The Labour leader revealed he had spoken to the newly-elected Democrat on Twitter on Sunday night.
He tweeted: “Great to speak to @AOC on the phone this evening and hear first hand how she’s challenging the status quo. Let’s build a movement across borders to take on the billionaires, polluters and migrant baiters, and support a happier, freer and cleaner planet.”
Two hours later the Ms Ocasio-Cortez tweeted: ”It was an honor to share such a lovely and wide-reaching conversation with you, @jeremycorbyn! Also honored to share a great hope in the peace, prosperity and justice that everyday people can create when we uplift one another across class, race, and identity both at home and abroad.”
The meeting of minds was celebrated by many of Mr Corbyn’s supporters, with teenage student Hasan Patel – who won a scholarship to Eton College last month – describing it as his “wildest dreams come true”.
However Ms Ocasio-Cortez was soon deluged with replies highlighting concerns about allegations of antisemtism in the Labour party.
Jewish writer Elad Nehorai told her: “I’m a huge huge fan of yours. I hope you’ll take a look at the amount of Jews trying to call attention to Corbyn’s long, documented history of anti-Semitism. The left’s blind spot in this regard can still be fixed. But we need leaders like yourself to listen.”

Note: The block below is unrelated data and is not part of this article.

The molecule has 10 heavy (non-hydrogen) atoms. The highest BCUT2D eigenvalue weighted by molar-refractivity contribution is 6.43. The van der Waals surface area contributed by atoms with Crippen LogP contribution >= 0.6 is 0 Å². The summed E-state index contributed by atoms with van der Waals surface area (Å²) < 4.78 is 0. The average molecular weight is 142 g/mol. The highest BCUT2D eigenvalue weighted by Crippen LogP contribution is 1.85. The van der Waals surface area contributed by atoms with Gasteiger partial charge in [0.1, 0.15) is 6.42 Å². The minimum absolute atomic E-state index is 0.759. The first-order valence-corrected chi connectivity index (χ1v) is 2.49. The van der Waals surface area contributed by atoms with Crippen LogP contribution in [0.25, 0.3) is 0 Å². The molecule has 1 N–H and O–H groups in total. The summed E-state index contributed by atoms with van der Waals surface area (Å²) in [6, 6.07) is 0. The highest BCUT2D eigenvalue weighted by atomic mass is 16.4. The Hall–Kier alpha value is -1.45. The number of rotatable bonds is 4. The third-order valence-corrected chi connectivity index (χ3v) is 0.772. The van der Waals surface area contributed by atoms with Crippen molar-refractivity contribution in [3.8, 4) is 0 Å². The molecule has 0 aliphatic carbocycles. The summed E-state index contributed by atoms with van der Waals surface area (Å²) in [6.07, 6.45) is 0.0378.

Ms Ocasio-Cortez replied: “Thank you for bringing this to me. We cannot and will not move forward without deep fellowship and leadership with the Jewish community. I’ll have my team reach out.”
The exchange reignited the debate on social media over whether Mr Corbyn was antisemitic or not.
Last month the Catholic congresswoman revealed that she has Jewish heritage as a result of her Sephardic ancestors fleeing from Europe to Puerto Rico “a very, very long time ago”.
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